Peter’s response to the inquisition is a wonderful illustration of humility. He might have taken offense that he, a man called to be a disciple and follower of Jesus Christ would be questioned.  Such was not the case.  Evidencing the humility of Christ, Peter calmly rehearsed how the LORD had sovereignly instructed and providentially directed him to declare the Gospel of Jesus Christ to the uncircumcised sinners of Joppa (Acts 11:4-17).

It is good to take note of the dynamics between Peter and the members of the early church.  While some came, not to enquire, but to argue; Peter responded with humility and truth (Acts 11:16-17).  Those men might have turned the matter into a full-blown inquisition; instead, “held their peace, and glorified God, saying, Then hath God also to the Gentiles granted repentance unto life” (11:18).

What a wonderful illustration of humility we see in Peter’s response and a revelation that even the apostles were not above being called into question. 

One of the great maladies of the church has been pastors who act as dictators and members who give them almost “infallible” authority.  Peter was a formidable figure in the early church and leader among the apostles; however, his response to those who were contentious is a lesson in “servant leadership”.

Peter taught the members of the Jerusalem church a truth that is central to the Gospel…salvation is not “by the works of the law, but by the faith of Jesus Christ” (Galatians 2:16).

Galatians 2:16 – Knowing that a man is not justified by the works of the law, but by the faith of Jesus Christ, even we have believed in Jesus Christ, that we might be justified by the faith of Christ, and not by the works of the law: for by the works of the law shall no flesh be justified.

Copyright 2017 – Travis D. Smith

Remember When Preachers Warned God’s Judgment Was Imminent?

Friday, November 3, 2017

Daily reading assignment – Zephaniah 1-3

Our devotional reading in 2 Chronicles 29-32 (see October 31, 2017) was timely, given today’s scripture reading in the Book of Zephaniah follows chronologically my commentary on King Hezekiah’s reign in Judah.  The introductory verse of Zephaniah sets the time of this prophetic book during the reign of King Josiah, the grandson of Hezekiah.  A brief lineage of the prophet Zephaniah is given in the opening verse of this book that bears his name.

Zephaniah 1:1 – “The word of the LORD which came unto Zephaniah the son of Cushi, the son of Gedaliah, the son of Amariah, the son of Hizkiah, in the days of Josiah the son of Amon, king of Judah.”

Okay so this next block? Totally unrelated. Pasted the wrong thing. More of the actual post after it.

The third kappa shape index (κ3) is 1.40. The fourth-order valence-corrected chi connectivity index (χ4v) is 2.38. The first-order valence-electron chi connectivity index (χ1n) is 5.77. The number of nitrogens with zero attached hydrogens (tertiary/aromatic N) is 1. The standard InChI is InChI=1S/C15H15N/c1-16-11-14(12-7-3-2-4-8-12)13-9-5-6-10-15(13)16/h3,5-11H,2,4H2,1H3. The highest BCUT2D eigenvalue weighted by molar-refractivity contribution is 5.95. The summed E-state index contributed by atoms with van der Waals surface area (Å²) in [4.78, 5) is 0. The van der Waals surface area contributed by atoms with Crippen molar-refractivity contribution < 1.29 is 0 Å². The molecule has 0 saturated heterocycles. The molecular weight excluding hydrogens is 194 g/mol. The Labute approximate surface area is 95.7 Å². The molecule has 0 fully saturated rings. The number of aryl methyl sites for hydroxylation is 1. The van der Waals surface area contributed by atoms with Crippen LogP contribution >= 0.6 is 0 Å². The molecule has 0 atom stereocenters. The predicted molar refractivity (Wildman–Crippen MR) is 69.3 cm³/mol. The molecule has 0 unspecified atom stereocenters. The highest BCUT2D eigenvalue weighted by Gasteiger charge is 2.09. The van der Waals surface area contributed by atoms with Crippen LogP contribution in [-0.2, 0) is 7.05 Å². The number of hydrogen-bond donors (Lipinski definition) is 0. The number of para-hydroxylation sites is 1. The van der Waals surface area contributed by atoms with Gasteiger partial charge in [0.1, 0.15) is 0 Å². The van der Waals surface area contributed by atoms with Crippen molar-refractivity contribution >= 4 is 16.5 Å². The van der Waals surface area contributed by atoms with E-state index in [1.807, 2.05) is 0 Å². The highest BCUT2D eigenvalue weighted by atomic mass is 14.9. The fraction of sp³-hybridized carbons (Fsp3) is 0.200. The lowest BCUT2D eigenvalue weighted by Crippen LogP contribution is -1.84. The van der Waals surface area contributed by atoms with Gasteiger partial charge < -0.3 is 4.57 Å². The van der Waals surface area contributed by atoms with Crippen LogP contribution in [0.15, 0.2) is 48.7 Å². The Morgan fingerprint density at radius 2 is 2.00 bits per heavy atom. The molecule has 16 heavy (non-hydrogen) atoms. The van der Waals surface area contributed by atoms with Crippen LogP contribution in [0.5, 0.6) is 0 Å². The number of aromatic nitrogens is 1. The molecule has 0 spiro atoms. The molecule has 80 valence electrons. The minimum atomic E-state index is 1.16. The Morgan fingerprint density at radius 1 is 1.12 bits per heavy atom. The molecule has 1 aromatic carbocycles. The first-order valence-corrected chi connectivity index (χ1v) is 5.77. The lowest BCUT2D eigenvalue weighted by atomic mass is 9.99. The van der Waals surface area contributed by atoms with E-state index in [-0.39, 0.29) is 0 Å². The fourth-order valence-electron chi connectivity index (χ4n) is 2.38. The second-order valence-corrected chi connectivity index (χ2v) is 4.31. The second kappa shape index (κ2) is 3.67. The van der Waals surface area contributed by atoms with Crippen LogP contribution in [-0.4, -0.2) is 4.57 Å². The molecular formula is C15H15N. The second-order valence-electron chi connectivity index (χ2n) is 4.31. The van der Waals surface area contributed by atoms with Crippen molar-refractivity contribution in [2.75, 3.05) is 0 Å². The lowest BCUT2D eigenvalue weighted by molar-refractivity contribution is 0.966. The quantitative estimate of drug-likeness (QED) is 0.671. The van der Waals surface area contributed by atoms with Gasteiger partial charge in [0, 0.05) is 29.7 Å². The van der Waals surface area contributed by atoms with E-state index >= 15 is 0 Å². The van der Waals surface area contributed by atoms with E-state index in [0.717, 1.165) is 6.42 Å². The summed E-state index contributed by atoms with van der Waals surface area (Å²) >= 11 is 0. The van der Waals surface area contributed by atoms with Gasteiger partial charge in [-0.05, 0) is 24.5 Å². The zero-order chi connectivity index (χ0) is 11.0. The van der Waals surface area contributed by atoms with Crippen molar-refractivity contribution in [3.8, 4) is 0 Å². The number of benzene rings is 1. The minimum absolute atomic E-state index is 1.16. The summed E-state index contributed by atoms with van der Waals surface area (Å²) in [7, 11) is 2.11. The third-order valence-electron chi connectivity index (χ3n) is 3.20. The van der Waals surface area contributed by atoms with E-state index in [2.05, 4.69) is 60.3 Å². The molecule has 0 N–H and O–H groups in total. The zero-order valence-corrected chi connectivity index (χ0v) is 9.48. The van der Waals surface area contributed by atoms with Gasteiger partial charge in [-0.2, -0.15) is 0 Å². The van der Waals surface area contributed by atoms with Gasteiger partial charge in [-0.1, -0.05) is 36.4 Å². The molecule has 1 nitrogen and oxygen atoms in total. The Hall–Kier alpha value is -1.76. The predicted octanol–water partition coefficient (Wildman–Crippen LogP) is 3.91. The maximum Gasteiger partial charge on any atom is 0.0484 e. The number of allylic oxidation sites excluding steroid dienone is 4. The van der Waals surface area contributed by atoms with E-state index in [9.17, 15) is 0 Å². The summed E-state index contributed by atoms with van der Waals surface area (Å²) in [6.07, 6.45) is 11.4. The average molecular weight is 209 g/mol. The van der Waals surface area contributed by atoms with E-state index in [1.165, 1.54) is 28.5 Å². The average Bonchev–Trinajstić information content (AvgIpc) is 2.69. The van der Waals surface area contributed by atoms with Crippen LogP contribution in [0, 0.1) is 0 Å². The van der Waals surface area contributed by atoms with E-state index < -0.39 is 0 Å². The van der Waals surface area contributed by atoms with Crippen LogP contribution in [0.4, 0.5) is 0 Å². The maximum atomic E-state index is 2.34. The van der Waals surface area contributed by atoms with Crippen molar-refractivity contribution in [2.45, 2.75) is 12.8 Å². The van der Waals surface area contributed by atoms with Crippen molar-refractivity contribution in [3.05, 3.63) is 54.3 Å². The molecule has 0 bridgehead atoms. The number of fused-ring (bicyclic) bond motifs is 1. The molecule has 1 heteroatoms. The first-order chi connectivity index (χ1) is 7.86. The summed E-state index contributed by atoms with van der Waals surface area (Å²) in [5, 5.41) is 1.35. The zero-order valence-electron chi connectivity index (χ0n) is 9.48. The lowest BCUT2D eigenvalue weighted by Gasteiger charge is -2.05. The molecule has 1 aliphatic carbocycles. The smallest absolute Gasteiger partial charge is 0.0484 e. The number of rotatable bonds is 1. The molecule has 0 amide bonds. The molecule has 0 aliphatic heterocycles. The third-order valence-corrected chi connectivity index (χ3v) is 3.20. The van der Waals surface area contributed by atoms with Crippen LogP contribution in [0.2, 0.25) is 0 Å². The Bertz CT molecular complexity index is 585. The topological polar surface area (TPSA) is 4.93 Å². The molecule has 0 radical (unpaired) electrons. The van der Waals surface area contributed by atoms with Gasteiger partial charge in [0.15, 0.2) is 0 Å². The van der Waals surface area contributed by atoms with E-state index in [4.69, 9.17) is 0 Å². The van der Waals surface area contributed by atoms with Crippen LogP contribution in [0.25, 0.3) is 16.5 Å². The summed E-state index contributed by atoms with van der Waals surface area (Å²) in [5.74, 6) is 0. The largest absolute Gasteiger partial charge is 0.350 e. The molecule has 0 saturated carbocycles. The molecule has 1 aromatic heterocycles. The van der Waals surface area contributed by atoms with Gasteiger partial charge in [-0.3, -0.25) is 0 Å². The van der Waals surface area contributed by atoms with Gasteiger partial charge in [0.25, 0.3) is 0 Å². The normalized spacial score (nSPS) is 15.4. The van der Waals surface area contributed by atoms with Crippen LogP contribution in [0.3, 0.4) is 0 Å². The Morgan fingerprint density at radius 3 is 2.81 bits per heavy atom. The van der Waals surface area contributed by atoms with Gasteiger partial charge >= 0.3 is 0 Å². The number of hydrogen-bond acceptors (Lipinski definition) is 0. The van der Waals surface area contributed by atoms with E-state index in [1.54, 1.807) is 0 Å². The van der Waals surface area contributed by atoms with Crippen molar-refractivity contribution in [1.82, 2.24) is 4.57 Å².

Zephaniah was a contemporary of the prophet Jeremiah and served as prophet to Judah during the reign of Josiah (1:1b).  Some suggest the “Hizkiah” mentioned in Zephaniah 1:1 is King Hezekiah; if so, Zephaniah was born of royal lineage.  King Josiah, like his grandfather Hezekiah, sought to lead Judah back to the LORD and perhaps it was the influence of Zephaniah that was the impetus for the king’s longing for revival.

The prophecies of Zephaniah not only warn Judah of God’s approaching judgment (1:2-2:15), but prophetically warn the day is coming when God will judge all nations.  Zephaniah declared the severity of God’s wrath in terms that left no doubt the time of judgment was imminent.  Quoting the LORD, Zephaniah prophesied:

Zephaniah 1:2-3 – “I will utterly consume all things…man and beast…fowls of the heaven, the fishes of the sea…I will cut off man from off the land, saith the LORD.”

In spite of the prophet’s warnings and King Josiah’s effort to call the nation to repent, the revival was short-lived.   Following Josiah’s death, the people returned to idolatry and soon after the armies of Babylon plundered the land, destroying the Temple and Jerusalem, and leading the people into captivity.

The prophecies of Zephaniah, though imminent for Judah, foretold God’s judgment not only against Judah, but all nations of the world.  Having herald God’s warning of judgment against Judah, Zephaniah turned his message toward other nations, prophesying God’s judgments against the Philistines (2:4-8), Moab and Ammon (2:8-11), and Ethiopia and Assyria (2:12-15).

Judah, specifically the capital city of Jerusalem, becomes the prophet’s focus in Zephaniah 3.  The inhabitants of Jerusalem were privilege to have the Temple in their midst and priests and prophets ministering among them.  In spite of God’s grace and mercies, the citizens of Jerusalem worshipped idols and took pleasure in wickedness.

Zephaniah describes Jerusalem as “filthy and polluted” (3:1), disobedient, incorrigible [“she received not correction”] and faithless (3:2).  Her rulers like “roaring lions” (3:3), her judges like “evening wolves”, her spiritual leaders “light [reckless] and treacherous [deceivers]” (3:4) and her priests “polluted [defiled; desecrated] the sanctuary…have done violence [violated; wrong] to the law” (3:4).

Lest some say the LORD is unjust, Zephaniah testifies, “The just LORD is in the midst…every morning doth He bring His judgment to light” (3:5).

Having prophesied God’s judgment of Judah and the nations, Zephaniah foretells God would one day gather the nations of the world for a universal judgment… “all the earth shall be devoured with the fire of my jealousy” (3:8).

Zephaniah concludes with a prophecy yet to be fulfilled, promising the LORD will one day gather Israel, restore His people to their land, and dwell in the midst (3:14-20).